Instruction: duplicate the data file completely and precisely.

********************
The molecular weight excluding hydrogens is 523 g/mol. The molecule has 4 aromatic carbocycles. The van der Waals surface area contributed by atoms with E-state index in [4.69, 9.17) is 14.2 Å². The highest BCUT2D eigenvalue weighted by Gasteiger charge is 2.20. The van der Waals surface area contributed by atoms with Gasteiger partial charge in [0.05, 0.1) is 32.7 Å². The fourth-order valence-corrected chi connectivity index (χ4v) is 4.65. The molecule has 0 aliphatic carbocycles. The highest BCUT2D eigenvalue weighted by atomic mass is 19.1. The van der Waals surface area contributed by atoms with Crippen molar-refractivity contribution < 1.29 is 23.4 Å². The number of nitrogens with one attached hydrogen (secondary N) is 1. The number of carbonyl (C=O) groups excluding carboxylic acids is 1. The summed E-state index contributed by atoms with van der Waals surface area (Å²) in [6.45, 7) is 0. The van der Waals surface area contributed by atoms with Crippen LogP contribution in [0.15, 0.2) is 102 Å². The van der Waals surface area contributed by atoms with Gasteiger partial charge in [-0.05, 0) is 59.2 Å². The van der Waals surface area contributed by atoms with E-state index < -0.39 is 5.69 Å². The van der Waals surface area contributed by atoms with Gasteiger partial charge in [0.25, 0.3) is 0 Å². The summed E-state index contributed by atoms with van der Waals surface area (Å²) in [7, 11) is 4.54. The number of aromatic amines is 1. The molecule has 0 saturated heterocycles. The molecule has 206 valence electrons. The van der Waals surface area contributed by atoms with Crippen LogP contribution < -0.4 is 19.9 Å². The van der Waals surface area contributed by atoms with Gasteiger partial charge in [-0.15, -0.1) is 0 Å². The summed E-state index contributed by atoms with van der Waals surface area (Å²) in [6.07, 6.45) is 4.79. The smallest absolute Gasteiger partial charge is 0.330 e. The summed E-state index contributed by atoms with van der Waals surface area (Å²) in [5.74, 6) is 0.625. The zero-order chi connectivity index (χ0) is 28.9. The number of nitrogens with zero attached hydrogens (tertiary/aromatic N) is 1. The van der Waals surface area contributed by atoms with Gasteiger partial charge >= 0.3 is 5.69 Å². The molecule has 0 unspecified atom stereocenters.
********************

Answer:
The molecular weight excluding hydrogens is 523 g/mol. The molecule has 4 aromatic carbocycles. The van der Waals surface area contributed by atoms with E-state index in [4.69, 9.17) is 14.2 Å². The highest BCUT2D eigenvalue weighted by Gasteiger charge is 2.20. The van der Waals surface area contributed by atoms with Gasteiger partial charge in [0.05, 0.1) is 32.7 Å². The fourth-order valence-corrected chi connectivity index (χ4v) is 4.65. The molecule has 0 aliphatic carbocycles. The highest BCUT2D eigenvalue weighted by atomic mass is 19.1. The van der Waals surface area contributed by atoms with Crippen molar-refractivity contribution < 1.29 is 23.4 Å². The number of nitrogens with one attached hydrogen (secondary N) is 1. The number of carbonyl (C=O) groups excluding carboxylic acids is 1. The summed E-state index contributed by atoms with van der Waals surface area (Å²) in [6.45, 7) is 0. The van der Waals surface area contributed by atoms with Crippen LogP contribution in [0.15, 0.2) is 102 Å². The van der Waals surface area contributed by atoms with Gasteiger partial charge in [-0.05, 0) is 59.2 Å². The van der Waals surface area contributed by atoms with E-state index < -0.39 is 5.69 Å². The van der Waals surface area contributed by atoms with Gasteiger partial charge in [0.25, 0.3) is 0 Å². The summed E-state index contributed by atoms with van der Waals surface area (Å²) in [7, 11) is 4.54. The number of aromatic amines is 1. The molecule has 0 saturated heterocycles. The molecule has 206 valence electrons. The van der Waals surface area contributed by atoms with Crippen LogP contribution < -0.4 is 19.9 Å². The van der Waals surface area contributed by atoms with Gasteiger partial charge in [-0.15, -0.1) is 0 Å². The summed E-state index contributed by atoms with van der Waals surface area (Å²) in [6.07, 6.45) is 4.79. The smallest absolute Gasteiger partial charge is 0.330 e. The summed E-state index contributed by atoms with van der Waals surface area (Å²) in [5.74, 6) is 0.625. The zero-order chi connectivity index (χ0) is 28.9. The number of nitrogens with zero attached hydrogens (tertiary/aromatic N) is 1. The van der Waals surface area contributed by atoms with Gasteiger partial charge >= 0.3 is 5.69 Å². The molecule has 0 unspecified atom stereocenters.